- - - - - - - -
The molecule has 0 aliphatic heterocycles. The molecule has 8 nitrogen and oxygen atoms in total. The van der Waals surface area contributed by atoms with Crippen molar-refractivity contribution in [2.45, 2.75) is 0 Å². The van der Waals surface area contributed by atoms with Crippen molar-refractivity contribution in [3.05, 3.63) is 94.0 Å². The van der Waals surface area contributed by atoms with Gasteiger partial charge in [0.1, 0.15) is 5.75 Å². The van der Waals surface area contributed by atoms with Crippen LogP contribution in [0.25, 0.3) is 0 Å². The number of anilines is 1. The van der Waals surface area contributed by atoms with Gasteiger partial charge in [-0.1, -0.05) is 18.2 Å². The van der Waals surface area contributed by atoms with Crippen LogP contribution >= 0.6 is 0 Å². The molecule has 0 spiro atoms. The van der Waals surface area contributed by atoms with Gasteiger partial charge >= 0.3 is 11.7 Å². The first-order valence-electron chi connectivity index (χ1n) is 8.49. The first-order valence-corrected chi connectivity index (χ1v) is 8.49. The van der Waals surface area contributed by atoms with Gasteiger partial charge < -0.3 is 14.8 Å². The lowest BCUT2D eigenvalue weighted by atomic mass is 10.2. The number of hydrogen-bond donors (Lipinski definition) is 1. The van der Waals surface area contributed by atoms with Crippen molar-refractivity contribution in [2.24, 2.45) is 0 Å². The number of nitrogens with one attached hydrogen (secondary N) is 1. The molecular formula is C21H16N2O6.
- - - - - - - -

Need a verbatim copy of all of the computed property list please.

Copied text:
The molecule has 0 aliphatic heterocycles. The molecule has 8 nitrogen and oxygen atoms in total. The van der Waals surface area contributed by atoms with Crippen molar-refractivity contribution in [2.45, 2.75) is 0 Å². The van der Waals surface area contributed by atoms with Crippen molar-refractivity contribution in [3.05, 3.63) is 94.0 Å². The van der Waals surface area contributed by atoms with Gasteiger partial charge in [0.1, 0.15) is 5.75 Å². The van der Waals surface area contributed by atoms with Crippen LogP contribution in [0.25, 0.3) is 0 Å². The number of anilines is 1. The van der Waals surface area contributed by atoms with Gasteiger partial charge in [-0.1, -0.05) is 18.2 Å². The van der Waals surface area contributed by atoms with Crippen LogP contribution >= 0.6 is 0 Å². The molecule has 0 spiro atoms. The van der Waals surface area contributed by atoms with Gasteiger partial charge >= 0.3 is 11.7 Å². The first-order valence-electron chi connectivity index (χ1n) is 8.49. The first-order valence-corrected chi connectivity index (χ1v) is 8.49. The van der Waals surface area contributed by atoms with Gasteiger partial charge < -0.3 is 14.8 Å². The lowest BCUT2D eigenvalue weighted by atomic mass is 10.2. The number of hydrogen-bond donors (Lipinski definition) is 1. The van der Waals surface area contributed by atoms with Crippen molar-refractivity contribution in [2.24, 2.45) is 0 Å². The number of nitrogens with one attached hydrogen (secondary N) is 1. The molecular formula is C21H16N2O6.